Sakinah Munday

Sakinah Nadiah Munday (MA in Philosophy, 2021) ‘Pragmatic Silencing: Against Intentionalism, and the Need for a Social Norm Account of Linguistic Disablement’

Philosophers have long theorised that we use our words not just to communicate ideas, but also to perform everyday actions known as ‘speech acts’. More recently, feminist philosophers have argued that speakers, particularly individuals from marginalised groups, might be systematically and unjustly prevented from performing certain speech acts. This idea has sparked a wealth of work in feminist philosophy of language, commonly referred to as the ‘silencing’ literature. Because the term ‘silencing’ is broad, and other terms are theoretically laden, I suggest we label the phenomenon ‘pragmatic silencing’.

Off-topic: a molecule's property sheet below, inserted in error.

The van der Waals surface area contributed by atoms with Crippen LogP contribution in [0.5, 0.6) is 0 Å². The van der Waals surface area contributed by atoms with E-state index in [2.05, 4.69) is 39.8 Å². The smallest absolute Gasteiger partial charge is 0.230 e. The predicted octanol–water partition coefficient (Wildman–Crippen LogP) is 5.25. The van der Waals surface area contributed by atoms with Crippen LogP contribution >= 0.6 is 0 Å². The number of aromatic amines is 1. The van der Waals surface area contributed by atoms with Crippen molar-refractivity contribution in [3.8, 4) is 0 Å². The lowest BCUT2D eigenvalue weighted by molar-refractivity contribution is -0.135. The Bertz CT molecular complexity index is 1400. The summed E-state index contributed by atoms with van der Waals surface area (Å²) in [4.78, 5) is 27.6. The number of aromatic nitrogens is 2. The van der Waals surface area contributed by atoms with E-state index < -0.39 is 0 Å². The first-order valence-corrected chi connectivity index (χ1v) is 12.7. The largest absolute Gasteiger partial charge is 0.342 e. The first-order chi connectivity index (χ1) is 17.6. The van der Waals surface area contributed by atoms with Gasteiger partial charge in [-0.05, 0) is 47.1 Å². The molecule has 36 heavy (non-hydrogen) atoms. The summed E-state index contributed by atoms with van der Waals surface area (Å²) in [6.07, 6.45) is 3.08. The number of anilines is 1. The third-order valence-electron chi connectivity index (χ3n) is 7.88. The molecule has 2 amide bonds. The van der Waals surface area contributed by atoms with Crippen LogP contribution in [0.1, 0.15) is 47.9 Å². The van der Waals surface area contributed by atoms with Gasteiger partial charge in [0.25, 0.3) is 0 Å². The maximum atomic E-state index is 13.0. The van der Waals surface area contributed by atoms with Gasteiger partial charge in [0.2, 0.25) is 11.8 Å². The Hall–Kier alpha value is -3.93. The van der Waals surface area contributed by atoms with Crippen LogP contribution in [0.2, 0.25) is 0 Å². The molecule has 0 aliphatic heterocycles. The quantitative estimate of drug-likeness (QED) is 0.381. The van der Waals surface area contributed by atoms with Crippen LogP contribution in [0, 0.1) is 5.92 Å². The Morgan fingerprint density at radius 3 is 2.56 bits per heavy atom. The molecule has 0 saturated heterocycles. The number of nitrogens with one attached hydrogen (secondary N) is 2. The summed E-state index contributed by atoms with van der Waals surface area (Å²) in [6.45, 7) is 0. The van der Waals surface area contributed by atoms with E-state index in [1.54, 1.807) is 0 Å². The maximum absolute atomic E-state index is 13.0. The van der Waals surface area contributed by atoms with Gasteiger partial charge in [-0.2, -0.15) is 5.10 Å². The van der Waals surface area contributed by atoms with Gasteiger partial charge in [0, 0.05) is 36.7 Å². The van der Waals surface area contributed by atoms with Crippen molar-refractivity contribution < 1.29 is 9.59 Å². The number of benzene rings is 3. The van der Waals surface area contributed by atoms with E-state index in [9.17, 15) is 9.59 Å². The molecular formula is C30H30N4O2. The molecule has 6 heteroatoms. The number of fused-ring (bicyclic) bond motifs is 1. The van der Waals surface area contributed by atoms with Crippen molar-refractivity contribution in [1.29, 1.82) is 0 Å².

The question of how we should conceive of this nuanced form of silencing is not yet settled. My goal is to contribute to this enquiry. Specifically, I explore two questions. First, what do we want to achieve with a concept like pragmatic silencing? That is, what are the political and social aims for implementing such a concept? Second, given these aims, how should the concept be constructed, and which (if any) theoretical tools are most apt for the job?

In answering these questions, I sketch how the notion of pragmatic silencing has the potential to radically challenge existing mainstream paradigms around ideas of language use and its value, paradigms that are often socially and politically detrimental to marginalised speakers. I then argue that, to realise this potential, we should not articulate pragmatic silencing through an intentionalist lens. Instead, I advocate for an amended conventionalist framework: our understanding of pragmatic silencing should account for the central role of social norms in constraining and enabling speech acts.

Supervisors: Dr Laura Schroeter, Professor Greg Restall